Ashgrove Group Practice

Power of Attorney Day

Today is national Power of Attorney day – People across Scotland are being urged to arrange power of attorney (POA) in a bid to prote ct their wishes in the event of serious illness or accident.

There may come a point in all our lives when we have to help and support others such as elderly relatives, or receive help and support ourselves. But what if, due to accident or illness, the person needing support has lost capacity?  Many people think their next of kin or family member will automatically be able to do this – wrong! Decisions can only be taken on behalf of another person, if they have Power of Attorney (POA) in place.

POA is a legal document which gives someone else authority make decisions on your behalf.  POA is not just about looking after your financial affairs. It also allows you to choose who should decide personal welfare issues (e.g. where you live/who looks after you etc).

Do you have one?

It’s for people like you, it’s for anyone over 16: visit

“I would advise everyone to get their power of attorney organised early. It’s like a will, everyone needs one.”

Want to know more? Visit

Some people may be eligible for a free service.

Some facts about Power of Attorney you might not be aware of:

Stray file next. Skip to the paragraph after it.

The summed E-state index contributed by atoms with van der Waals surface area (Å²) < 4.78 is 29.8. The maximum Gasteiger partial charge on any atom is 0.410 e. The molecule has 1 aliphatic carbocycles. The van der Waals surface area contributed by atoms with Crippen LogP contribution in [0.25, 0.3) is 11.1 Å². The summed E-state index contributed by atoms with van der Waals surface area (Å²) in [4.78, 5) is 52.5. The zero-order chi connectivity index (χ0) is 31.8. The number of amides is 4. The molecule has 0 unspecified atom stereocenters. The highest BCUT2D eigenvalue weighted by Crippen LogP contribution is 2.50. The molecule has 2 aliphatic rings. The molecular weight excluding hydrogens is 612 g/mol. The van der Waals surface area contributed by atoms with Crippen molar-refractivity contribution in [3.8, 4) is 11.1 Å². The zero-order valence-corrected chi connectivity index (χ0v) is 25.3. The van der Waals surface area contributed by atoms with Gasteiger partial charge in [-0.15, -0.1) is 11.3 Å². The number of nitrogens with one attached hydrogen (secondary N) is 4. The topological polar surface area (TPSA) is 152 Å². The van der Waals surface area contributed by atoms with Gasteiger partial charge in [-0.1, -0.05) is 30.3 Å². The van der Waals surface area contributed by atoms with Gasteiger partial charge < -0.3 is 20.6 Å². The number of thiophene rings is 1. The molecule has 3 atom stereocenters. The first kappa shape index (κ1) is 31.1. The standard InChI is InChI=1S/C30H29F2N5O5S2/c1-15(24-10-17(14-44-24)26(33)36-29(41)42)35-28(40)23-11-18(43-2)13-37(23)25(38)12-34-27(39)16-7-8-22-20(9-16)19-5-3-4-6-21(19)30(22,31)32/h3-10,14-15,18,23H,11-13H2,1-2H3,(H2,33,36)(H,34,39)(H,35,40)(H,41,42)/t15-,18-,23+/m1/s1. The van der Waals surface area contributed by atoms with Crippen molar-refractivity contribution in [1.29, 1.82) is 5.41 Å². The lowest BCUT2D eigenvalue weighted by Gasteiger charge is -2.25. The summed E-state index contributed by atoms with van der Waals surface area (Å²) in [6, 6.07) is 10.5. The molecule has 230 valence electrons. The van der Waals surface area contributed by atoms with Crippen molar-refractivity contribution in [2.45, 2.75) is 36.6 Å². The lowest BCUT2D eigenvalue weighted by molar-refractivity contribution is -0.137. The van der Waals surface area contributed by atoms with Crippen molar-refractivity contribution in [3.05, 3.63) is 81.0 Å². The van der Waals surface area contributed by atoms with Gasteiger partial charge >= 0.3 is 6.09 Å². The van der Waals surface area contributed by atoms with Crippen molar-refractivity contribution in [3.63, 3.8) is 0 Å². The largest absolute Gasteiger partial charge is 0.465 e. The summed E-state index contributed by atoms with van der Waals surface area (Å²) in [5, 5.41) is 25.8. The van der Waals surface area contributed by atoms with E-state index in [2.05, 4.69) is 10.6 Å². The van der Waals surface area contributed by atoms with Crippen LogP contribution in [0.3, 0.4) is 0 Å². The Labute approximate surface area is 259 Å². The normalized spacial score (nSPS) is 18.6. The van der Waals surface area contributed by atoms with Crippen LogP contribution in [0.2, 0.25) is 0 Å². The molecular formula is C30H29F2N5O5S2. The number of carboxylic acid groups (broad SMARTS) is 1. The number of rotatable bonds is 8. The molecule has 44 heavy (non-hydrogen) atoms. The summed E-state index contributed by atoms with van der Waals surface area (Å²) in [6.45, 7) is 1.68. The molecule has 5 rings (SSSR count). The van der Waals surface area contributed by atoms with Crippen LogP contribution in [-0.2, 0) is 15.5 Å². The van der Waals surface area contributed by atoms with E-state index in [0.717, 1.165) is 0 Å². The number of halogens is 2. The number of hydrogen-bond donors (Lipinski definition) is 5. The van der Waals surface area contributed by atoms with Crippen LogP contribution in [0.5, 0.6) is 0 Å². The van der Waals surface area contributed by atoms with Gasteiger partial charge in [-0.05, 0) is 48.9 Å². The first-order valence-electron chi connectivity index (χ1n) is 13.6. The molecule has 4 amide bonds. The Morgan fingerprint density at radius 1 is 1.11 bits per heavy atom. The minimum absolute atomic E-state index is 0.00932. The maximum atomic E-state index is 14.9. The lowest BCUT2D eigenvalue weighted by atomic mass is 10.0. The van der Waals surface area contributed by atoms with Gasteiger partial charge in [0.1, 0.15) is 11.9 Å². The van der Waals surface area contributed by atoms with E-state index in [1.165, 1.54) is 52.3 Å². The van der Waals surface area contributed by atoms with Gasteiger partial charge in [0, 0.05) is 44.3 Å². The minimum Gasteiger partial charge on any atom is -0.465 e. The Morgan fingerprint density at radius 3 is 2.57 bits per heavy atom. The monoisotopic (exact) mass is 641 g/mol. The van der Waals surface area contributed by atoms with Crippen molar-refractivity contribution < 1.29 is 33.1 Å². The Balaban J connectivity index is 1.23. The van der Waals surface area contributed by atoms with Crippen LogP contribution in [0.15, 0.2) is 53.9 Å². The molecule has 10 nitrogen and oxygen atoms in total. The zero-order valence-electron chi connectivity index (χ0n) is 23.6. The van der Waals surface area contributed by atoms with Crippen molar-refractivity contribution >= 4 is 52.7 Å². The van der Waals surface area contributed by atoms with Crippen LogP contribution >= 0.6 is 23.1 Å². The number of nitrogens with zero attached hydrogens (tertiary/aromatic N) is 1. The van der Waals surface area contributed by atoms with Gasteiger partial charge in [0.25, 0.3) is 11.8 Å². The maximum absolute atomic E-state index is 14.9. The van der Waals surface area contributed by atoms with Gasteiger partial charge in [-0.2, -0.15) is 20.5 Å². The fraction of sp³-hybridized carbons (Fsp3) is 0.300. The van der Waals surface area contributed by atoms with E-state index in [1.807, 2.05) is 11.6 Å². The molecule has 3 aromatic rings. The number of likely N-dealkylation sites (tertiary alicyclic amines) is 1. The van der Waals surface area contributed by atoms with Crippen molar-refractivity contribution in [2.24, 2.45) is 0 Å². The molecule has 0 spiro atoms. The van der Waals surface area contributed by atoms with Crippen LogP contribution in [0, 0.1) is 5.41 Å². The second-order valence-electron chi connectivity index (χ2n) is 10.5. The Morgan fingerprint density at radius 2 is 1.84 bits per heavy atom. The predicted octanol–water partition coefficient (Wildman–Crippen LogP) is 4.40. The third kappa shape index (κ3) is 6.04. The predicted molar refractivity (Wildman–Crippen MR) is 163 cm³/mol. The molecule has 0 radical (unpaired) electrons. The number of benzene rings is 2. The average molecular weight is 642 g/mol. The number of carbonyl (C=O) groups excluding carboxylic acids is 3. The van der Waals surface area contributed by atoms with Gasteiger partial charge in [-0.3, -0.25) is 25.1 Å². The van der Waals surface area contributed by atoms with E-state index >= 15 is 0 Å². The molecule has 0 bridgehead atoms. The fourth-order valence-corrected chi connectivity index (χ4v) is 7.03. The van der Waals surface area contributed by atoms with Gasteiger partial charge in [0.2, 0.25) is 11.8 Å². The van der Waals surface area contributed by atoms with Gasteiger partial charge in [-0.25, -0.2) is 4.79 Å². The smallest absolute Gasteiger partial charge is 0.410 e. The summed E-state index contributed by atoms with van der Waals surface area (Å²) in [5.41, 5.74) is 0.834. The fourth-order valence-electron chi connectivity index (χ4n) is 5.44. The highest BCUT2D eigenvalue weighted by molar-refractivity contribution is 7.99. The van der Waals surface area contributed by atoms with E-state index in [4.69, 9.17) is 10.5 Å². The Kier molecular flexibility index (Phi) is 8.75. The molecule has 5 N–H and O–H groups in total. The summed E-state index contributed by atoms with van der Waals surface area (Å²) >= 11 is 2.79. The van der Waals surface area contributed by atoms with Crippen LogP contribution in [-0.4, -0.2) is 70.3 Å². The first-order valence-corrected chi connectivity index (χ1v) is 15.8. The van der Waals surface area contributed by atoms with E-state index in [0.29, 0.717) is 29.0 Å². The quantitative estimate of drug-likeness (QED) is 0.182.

1. Did you know that you don’t need to choose a family member for a Power of Attorney? You can actually give it to anyone that you trust, such as a close friend or someone that you have known for a long time. For more information, visit
  2. You may not realise how important a Power of Attorney can be until it is too late. Not having a Power of Attorney can make it difficult for people and their families to access finances and access proper health care. For more information, visit
  3. Think you don’t need Power of Attorney as you’ve got a will. Sorry, but a will is for after you’re gone and Power of Attorney looks after you while you’re still here. Want to know more? Go to
  4. Nobody likes to think of a time when they can’t make decisions for themselves. Setting up your Power of Attorney is pretty easy and can be indispensable during difficult times. Start the conversation, talk to your partners, friends, family – those that matter, visit
  5. Power of Attorney ensures your financial affairs and personal welfare can still be dealt with in the event of you being unable to. To find out more about Power of Attorney, or for information on how to start the process, head over to
  6. Unless you have a Power of Attorney already, loved ones would need to apply through court, which can be long and costly.
    “It just felt too hard trying to get people to listen to me as my mum’s voice. We had left it all too late“.
    To find out more about Power of Attorney, visit
  7. Looking after someone who has lost their mental capacity is hard enough, doing so without the benefit of a Power of Attorney is bound to be more difficult, as you don’t have the legal authority to deal with their affairs properly. Want to know more? Visit
  8. Anyone over 16 years of age can grant a Power of Attorney to their chosen person. Accidents or illness can happen at any stage; the sooner PoA is completed, the better. Visit
  9. No one has the automatic right to act for you or make decisions on your behalf – you must have a legal document appointing your chosen person. No legal doc? No legal authority to act. Visit